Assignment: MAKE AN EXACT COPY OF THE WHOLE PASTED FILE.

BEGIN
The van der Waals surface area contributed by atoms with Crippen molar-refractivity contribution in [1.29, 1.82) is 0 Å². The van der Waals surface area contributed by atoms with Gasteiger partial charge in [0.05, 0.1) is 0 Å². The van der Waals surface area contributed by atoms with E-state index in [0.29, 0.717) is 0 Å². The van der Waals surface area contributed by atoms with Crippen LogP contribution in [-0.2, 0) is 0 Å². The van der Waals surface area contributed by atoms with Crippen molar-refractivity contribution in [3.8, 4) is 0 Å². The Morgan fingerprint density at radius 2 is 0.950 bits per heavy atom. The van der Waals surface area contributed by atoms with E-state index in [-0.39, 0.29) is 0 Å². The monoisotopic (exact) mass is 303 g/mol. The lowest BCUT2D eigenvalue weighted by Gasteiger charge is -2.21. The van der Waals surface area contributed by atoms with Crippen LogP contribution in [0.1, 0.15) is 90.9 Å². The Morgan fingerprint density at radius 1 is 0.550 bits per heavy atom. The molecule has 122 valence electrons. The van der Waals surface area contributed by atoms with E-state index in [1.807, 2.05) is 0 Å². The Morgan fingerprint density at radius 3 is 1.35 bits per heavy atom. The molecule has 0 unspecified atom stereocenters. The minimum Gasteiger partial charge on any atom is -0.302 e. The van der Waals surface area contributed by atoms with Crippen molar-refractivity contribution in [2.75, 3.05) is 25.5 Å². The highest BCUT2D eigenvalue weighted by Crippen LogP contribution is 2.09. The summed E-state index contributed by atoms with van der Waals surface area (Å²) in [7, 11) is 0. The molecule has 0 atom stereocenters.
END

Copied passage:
The van der Waals surface area contributed by atoms with Crippen molar-refractivity contribution in [1.29, 1.82) is 0 Å². The van der Waals surface area contributed by atoms with Gasteiger partial charge in [0.05, 0.1) is 0 Å². The van der Waals surface area contributed by atoms with E-state index in [0.29, 0.717) is 0 Å². The van der Waals surface area contributed by atoms with Crippen LogP contribution in [-0.2, 0) is 0 Å². The van der Waals surface area contributed by atoms with Crippen molar-refractivity contribution in [3.8, 4) is 0 Å². The Morgan fingerprint density at radius 2 is 0.950 bits per heavy atom. The van der Waals surface area contributed by atoms with E-state index in [-0.39, 0.29) is 0 Å². The monoisotopic (exact) mass is 303 g/mol. The lowest BCUT2D eigenvalue weighted by Gasteiger charge is -2.21. The van der Waals surface area contributed by atoms with Crippen LogP contribution in [0.1, 0.15) is 90.9 Å². The Morgan fingerprint density at radius 1 is 0.550 bits per heavy atom. The molecule has 122 valence electrons. The van der Waals surface area contributed by atoms with E-state index in [1.807, 2.05) is 0 Å². The Morgan fingerprint density at radius 3 is 1.35 bits per heavy atom. The molecule has 0 unspecified atom stereocenters. The minimum Gasteiger partial charge on any atom is -0.302 e. The van der Waals surface area contributed by atoms with Crippen molar-refractivity contribution in [2.75, 3.05) is 25.5 Å². The highest BCUT2D eigenvalue weighted by Crippen LogP contribution is 2.09. The summed E-state index contributed by atoms with van der Waals surface area (Å²) in [7, 11) is 0. The molecule has 0 atom stereocenters.